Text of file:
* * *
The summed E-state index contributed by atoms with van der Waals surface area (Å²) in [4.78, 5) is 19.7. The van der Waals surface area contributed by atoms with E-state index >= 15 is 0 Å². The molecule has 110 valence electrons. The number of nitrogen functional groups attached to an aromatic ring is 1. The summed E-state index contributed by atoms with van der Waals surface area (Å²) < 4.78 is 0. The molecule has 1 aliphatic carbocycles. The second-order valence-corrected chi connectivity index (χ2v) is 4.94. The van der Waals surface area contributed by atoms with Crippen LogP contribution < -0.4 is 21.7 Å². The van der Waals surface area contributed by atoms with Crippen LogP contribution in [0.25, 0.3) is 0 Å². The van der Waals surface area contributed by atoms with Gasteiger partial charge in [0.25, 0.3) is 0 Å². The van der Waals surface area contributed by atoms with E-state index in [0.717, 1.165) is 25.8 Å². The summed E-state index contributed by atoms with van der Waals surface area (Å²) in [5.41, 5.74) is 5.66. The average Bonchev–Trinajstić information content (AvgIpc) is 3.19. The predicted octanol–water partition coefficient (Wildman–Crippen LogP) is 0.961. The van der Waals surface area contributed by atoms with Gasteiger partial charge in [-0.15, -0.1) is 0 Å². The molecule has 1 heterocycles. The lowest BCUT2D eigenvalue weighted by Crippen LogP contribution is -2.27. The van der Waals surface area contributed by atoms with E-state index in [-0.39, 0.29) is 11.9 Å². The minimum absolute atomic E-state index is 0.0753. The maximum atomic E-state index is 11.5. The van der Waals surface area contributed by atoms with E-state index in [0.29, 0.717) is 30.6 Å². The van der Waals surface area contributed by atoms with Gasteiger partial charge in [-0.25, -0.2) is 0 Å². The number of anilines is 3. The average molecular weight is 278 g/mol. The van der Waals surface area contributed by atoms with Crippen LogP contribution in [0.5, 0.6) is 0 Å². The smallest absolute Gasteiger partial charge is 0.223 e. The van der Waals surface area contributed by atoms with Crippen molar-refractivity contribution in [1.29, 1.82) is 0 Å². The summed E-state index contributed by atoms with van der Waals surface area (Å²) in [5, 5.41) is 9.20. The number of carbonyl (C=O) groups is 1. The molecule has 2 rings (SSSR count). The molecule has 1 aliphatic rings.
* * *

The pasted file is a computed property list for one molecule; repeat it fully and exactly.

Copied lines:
The summed E-state index contributed by atoms with van der Waals surface area (Å²) in [4.78, 5) is 19.7. The van der Waals surface area contributed by atoms with E-state index >= 15 is 0 Å². The molecule has 110 valence electrons. The number of nitrogen functional groups attached to an aromatic ring is 1. The summed E-state index contributed by atoms with van der Waals surface area (Å²) < 4.78 is 0. The molecule has 1 aliphatic carbocycles. The second-order valence-corrected chi connectivity index (χ2v) is 4.94. The van der Waals surface area contributed by atoms with Crippen LogP contribution < -0.4 is 21.7 Å². The van der Waals surface area contributed by atoms with Crippen LogP contribution in [0.25, 0.3) is 0 Å². The van der Waals surface area contributed by atoms with Gasteiger partial charge in [0.25, 0.3) is 0 Å². The van der Waals surface area contributed by atoms with E-state index in [0.717, 1.165) is 25.8 Å². The summed E-state index contributed by atoms with van der Waals surface area (Å²) in [5.41, 5.74) is 5.66. The average Bonchev–Trinajstić information content (AvgIpc) is 3.19. The predicted octanol–water partition coefficient (Wildman–Crippen LogP) is 0.961. The van der Waals surface area contributed by atoms with Gasteiger partial charge in [-0.15, -0.1) is 0 Å². The molecule has 1 heterocycles. The lowest BCUT2D eigenvalue weighted by Crippen LogP contribution is -2.27. The van der Waals surface area contributed by atoms with E-state index in [-0.39, 0.29) is 11.9 Å². The minimum absolute atomic E-state index is 0.0753. The maximum atomic E-state index is 11.5. The van der Waals surface area contributed by atoms with E-state index in [0.29, 0.717) is 30.6 Å². The van der Waals surface area contributed by atoms with Gasteiger partial charge in [-0.25, -0.2) is 0 Å². The number of anilines is 3. The average molecular weight is 278 g/mol. The van der Waals surface area contributed by atoms with Crippen LogP contribution in [0.5, 0.6) is 0 Å². The smallest absolute Gasteiger partial charge is 0.223 e. The van der Waals surface area contributed by atoms with Crippen molar-refractivity contribution in [1.29, 1.82) is 0 Å². The summed E-state index contributed by atoms with van der Waals surface area (Å²) in [5, 5.41) is 9.20. The number of carbonyl (C=O) groups is 1. The molecule has 2 rings (SSSR count). The molecule has 1 aliphatic rings.